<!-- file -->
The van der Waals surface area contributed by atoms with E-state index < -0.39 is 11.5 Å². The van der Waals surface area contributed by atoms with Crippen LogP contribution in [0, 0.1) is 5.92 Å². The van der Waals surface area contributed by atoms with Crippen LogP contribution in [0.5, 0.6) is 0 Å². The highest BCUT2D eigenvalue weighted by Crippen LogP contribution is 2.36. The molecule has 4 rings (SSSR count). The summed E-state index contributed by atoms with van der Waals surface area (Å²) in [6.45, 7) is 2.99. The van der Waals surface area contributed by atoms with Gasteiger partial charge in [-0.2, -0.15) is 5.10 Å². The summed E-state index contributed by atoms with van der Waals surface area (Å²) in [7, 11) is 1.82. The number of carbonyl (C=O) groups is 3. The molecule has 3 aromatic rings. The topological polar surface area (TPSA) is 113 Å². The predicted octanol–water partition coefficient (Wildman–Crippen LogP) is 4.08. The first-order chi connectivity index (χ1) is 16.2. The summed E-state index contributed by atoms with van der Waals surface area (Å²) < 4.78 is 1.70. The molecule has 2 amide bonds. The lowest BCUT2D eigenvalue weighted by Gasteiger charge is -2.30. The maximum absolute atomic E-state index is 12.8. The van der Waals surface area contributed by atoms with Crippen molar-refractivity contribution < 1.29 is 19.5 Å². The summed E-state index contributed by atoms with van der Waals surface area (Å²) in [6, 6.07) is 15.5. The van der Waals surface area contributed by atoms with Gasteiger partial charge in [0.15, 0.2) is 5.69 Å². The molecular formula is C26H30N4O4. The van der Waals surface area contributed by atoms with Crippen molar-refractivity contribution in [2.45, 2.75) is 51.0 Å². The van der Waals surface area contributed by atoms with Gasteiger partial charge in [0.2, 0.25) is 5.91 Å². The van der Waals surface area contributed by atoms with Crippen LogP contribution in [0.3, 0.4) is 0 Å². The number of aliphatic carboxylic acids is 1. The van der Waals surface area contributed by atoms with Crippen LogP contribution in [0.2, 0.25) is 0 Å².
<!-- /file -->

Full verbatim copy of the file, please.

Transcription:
The van der Waals surface area contributed by atoms with E-state index < -0.39 is 11.5 Å². The van der Waals surface area contributed by atoms with Crippen LogP contribution in [0, 0.1) is 5.92 Å². The van der Waals surface area contributed by atoms with Crippen LogP contribution in [0.5, 0.6) is 0 Å². The highest BCUT2D eigenvalue weighted by Crippen LogP contribution is 2.36. The molecule has 4 rings (SSSR count). The summed E-state index contributed by atoms with van der Waals surface area (Å²) in [6.45, 7) is 2.99. The van der Waals surface area contributed by atoms with Gasteiger partial charge in [-0.2, -0.15) is 5.10 Å². The summed E-state index contributed by atoms with van der Waals surface area (Å²) in [7, 11) is 1.82. The number of carbonyl (C=O) groups is 3. The molecule has 3 aromatic rings. The topological polar surface area (TPSA) is 113 Å². The predicted octanol–water partition coefficient (Wildman–Crippen LogP) is 4.08. The first-order chi connectivity index (χ1) is 16.2. The summed E-state index contributed by atoms with van der Waals surface area (Å²) < 4.78 is 1.70. The molecule has 2 amide bonds. The lowest BCUT2D eigenvalue weighted by Gasteiger charge is -2.30. The maximum absolute atomic E-state index is 12.8. The van der Waals surface area contributed by atoms with Crippen molar-refractivity contribution < 1.29 is 19.5 Å². The summed E-state index contributed by atoms with van der Waals surface area (Å²) in [6, 6.07) is 15.5. The van der Waals surface area contributed by atoms with Gasteiger partial charge in [0.15, 0.2) is 5.69 Å². The molecular formula is C26H30N4O4. The van der Waals surface area contributed by atoms with Crippen molar-refractivity contribution in [2.45, 2.75) is 51.0 Å². The van der Waals surface area contributed by atoms with Gasteiger partial charge in [0.2, 0.25) is 5.91 Å². The van der Waals surface area contributed by atoms with Crippen LogP contribution in [0.3, 0.4) is 0 Å². The number of aliphatic carboxylic acids is 1. The van der Waals surface area contributed by atoms with Crippen LogP contribution in [0.2, 0.25) is 0 Å².